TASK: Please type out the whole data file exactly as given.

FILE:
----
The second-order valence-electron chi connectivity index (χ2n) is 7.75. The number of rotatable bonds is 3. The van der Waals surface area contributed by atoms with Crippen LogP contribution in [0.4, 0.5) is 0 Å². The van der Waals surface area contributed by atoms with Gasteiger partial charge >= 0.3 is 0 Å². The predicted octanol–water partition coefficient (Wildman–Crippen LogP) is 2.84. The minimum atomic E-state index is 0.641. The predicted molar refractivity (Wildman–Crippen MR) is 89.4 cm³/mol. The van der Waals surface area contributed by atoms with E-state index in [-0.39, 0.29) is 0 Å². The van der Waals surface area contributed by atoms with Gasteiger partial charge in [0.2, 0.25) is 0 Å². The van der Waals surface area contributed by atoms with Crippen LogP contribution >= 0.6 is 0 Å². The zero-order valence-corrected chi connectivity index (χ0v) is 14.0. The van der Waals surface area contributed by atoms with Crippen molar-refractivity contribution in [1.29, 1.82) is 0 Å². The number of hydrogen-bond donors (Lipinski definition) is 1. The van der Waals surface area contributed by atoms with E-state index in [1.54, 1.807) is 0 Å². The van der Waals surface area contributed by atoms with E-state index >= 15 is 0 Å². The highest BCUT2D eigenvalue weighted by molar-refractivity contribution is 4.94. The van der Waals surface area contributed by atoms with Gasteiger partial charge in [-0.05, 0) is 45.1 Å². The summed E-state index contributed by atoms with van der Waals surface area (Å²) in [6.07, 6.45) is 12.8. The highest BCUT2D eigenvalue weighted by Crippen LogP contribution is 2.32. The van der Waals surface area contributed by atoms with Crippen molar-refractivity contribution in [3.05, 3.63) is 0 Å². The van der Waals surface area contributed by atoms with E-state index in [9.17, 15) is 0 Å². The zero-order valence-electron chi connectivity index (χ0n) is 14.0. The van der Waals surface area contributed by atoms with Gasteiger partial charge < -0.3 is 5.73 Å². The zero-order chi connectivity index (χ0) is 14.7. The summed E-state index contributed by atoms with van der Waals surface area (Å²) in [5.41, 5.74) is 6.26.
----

The second-order valence-electron chi connectivity index (χ2n) is 7.75. The number of rotatable bonds is 3. The van der Waals surface area contributed by atoms with Crippen LogP contribution in [0.4, 0.5) is 0 Å². The van der Waals surface area contributed by atoms with Gasteiger partial charge >= 0.3 is 0 Å². The predicted octanol–water partition coefficient (Wildman–Crippen LogP) is 2.84. The minimum atomic E-state index is 0.641. The predicted molar refractivity (Wildman–Crippen MR) is 89.4 cm³/mol. The van der Waals surface area contributed by atoms with E-state index in [-0.39, 0.29) is 0 Å². The van der Waals surface area contributed by atoms with Gasteiger partial charge in [0.2, 0.25) is 0 Å². The van der Waals surface area contributed by atoms with Crippen LogP contribution >= 0.6 is 0 Å². The zero-order valence-corrected chi connectivity index (χ0v) is 14.0. The van der Waals surface area contributed by atoms with Crippen molar-refractivity contribution in [1.29, 1.82) is 0 Å². The number of hydrogen-bond donors (Lipinski definition) is 1. The van der Waals surface area contributed by atoms with E-state index in [1.54, 1.807) is 0 Å². The van der Waals surface area contributed by atoms with E-state index >= 15 is 0 Å². The highest BCUT2D eigenvalue weighted by molar-refractivity contribution is 4.94. The van der Waals surface area contributed by atoms with Gasteiger partial charge in [-0.05, 0) is 45.1 Å². The summed E-state index contributed by atoms with van der Waals surface area (Å²) in [6.07, 6.45) is 12.8. The highest BCUT2D eigenvalue weighted by Crippen LogP contribution is 2.32. The van der Waals surface area contributed by atoms with Crippen molar-refractivity contribution in [3.05, 3.63) is 0 Å². The van der Waals surface area contributed by atoms with E-state index in [9.17, 15) is 0 Å². The zero-order valence-electron chi connectivity index (χ0n) is 14.0. The van der Waals surface area contributed by atoms with Gasteiger partial charge < -0.3 is 5.73 Å². The zero-order chi connectivity index (χ0) is 14.7. The summed E-state index contributed by atoms with van der Waals surface area (Å²) in [5.41, 5.74) is 6.26.